As the sound of discord over the royal wedding finally subsides, the decision that will today see Prince Charles (right) escort his daughter-in-law down the aisle of St George's Chapel, Windsor, will be viewed as successfully pouring oil on troubled waters.
Prince Harry was unable to contain his excitement as he met crowds in Windsor on Friday - just hours before he marries Meghan Markle.
Smiling widely as he greeted adoring royal watchers, the prince joked that instead of going to spend time with his future wife, he was actually heading to the pub - ironically called the Horse and Groom.
Ever since Meghan's father began his will-he, won't-he routine about turning up from his Mexican bolthole, palace officials have been on red alert over who would take his place to give the bride away.
Two teachers and four students among the 10 people killed when a crazed gunman stormed a Texas school on Friday have been named and pictured.
The prince quipped: 'I'm not getting much sleep - but I'm sure it will get better,' before being called over to greet more of the gleeful crowd.' The old maxim that 'it's not where you come from that counts, it's where you're going' could have been written for Meghan Markle.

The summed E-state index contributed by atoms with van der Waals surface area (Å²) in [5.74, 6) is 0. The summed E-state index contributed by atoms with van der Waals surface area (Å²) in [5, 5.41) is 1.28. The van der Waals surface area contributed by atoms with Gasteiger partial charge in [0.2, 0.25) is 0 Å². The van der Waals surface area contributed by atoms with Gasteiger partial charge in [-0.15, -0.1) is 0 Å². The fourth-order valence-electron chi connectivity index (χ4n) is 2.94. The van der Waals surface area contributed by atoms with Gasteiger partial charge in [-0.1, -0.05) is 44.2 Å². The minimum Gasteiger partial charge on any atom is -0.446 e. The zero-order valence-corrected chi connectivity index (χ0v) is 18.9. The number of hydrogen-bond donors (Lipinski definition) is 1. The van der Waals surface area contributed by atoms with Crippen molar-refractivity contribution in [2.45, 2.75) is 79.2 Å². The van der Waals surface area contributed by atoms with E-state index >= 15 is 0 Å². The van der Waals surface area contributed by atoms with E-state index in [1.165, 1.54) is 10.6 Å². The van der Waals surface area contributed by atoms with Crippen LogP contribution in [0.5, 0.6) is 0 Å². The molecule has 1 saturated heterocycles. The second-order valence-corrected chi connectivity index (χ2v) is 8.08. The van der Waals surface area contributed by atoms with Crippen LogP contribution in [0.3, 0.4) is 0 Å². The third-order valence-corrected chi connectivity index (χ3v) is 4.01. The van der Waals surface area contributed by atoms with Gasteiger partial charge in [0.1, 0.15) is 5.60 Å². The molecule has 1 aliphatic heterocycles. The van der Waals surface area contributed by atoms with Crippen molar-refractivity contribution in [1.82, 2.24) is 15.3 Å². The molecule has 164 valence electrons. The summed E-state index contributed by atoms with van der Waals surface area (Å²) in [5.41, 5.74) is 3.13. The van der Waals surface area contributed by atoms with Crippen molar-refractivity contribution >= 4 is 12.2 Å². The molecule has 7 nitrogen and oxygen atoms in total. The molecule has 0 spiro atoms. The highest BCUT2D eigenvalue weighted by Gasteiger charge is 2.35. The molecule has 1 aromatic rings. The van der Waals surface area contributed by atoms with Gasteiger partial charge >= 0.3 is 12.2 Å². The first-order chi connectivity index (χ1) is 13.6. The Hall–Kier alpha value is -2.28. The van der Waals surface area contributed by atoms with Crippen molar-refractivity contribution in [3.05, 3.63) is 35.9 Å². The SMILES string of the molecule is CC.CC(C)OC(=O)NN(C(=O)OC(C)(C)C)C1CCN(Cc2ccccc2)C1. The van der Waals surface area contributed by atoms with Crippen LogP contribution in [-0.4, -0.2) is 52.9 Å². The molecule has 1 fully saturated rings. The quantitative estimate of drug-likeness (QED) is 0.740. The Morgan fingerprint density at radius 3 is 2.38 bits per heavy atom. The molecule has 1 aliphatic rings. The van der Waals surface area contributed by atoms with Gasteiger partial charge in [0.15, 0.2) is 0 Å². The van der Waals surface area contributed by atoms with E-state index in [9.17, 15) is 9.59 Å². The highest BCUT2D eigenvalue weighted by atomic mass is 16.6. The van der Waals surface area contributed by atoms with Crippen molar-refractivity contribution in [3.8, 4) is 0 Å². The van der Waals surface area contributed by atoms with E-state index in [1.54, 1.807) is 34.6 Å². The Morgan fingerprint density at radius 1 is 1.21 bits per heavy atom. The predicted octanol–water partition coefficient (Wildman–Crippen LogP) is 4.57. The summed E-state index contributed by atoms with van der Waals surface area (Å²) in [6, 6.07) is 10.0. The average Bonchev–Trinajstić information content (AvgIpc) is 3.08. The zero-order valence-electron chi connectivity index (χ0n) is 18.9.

But in a way, as she and Harry stand together before the altar today, the moment will mark the crowning work of two other lives - those of their mothers. Many people would say, however, that the two things they did have in common were more significant than their differences.
Confronting video shows the chaotic scene around the crash site of flight DMJ 0972, which crashed on Friday afternoon not long after it took off from Havana.
As smoke pours from parts of the shattered aircraft people are seen yelling and running as they try to find survivors and pull bodies from the wreckage.
Although the ceremony in the gothic surrounds of Windsor Castle's chapel is deeply religious, the service will use the words from the more up to date Marriage Service from Common Worship (2000), which features modern language, such as 'you' rather than 'thee' or 'thou'.